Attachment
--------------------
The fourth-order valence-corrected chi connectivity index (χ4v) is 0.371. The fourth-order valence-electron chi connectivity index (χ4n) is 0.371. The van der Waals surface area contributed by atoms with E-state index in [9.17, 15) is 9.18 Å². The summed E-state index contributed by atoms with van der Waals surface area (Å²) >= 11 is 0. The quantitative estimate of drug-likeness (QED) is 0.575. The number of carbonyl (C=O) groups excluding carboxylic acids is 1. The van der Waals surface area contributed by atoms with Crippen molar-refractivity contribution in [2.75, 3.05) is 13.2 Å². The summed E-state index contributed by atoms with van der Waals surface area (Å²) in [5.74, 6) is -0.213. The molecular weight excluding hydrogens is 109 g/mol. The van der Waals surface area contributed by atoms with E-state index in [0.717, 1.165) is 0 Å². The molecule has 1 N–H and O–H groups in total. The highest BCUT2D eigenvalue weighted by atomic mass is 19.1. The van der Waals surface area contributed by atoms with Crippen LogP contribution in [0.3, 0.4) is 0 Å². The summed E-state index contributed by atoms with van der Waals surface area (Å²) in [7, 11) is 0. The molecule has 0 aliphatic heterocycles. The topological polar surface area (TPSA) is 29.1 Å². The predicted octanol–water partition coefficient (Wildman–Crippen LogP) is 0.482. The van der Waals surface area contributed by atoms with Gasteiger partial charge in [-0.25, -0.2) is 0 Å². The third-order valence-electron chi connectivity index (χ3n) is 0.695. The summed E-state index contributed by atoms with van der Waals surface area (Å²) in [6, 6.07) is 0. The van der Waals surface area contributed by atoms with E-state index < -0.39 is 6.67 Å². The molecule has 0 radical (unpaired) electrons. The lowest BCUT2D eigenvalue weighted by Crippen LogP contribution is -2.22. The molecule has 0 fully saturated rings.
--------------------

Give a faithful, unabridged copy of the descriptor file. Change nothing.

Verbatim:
The fourth-order valence-corrected chi connectivity index (χ4v) is 0.371. The fourth-order valence-electron chi connectivity index (χ4n) is 0.371. The van der Waals surface area contributed by atoms with E-state index in [9.17, 15) is 9.18 Å². The summed E-state index contributed by atoms with van der Waals surface area (Å²) >= 11 is 0. The quantitative estimate of drug-likeness (QED) is 0.575. The number of carbonyl (C=O) groups excluding carboxylic acids is 1. The van der Waals surface area contributed by atoms with Crippen molar-refractivity contribution in [2.75, 3.05) is 13.2 Å². The summed E-state index contributed by atoms with van der Waals surface area (Å²) in [5.74, 6) is -0.213. The molecular weight excluding hydrogens is 109 g/mol. The van der Waals surface area contributed by atoms with E-state index in [0.717, 1.165) is 0 Å². The molecule has 1 N–H and O–H groups in total. The highest BCUT2D eigenvalue weighted by atomic mass is 19.1. The van der Waals surface area contributed by atoms with Crippen LogP contribution in [0.3, 0.4) is 0 Å². The summed E-state index contributed by atoms with van der Waals surface area (Å²) in [7, 11) is 0. The molecule has 0 aliphatic heterocycles. The topological polar surface area (TPSA) is 29.1 Å². The predicted octanol–water partition coefficient (Wildman–Crippen LogP) is 0.482. The van der Waals surface area contributed by atoms with Gasteiger partial charge in [-0.25, -0.2) is 0 Å². The third-order valence-electron chi connectivity index (χ3n) is 0.695. The summed E-state index contributed by atoms with van der Waals surface area (Å²) in [6, 6.07) is 0. The van der Waals surface area contributed by atoms with E-state index < -0.39 is 6.67 Å². The molecule has 0 radical (unpaired) electrons. The lowest BCUT2D eigenvalue weighted by Crippen LogP contribution is -2.22. The molecule has 0 fully saturated rings.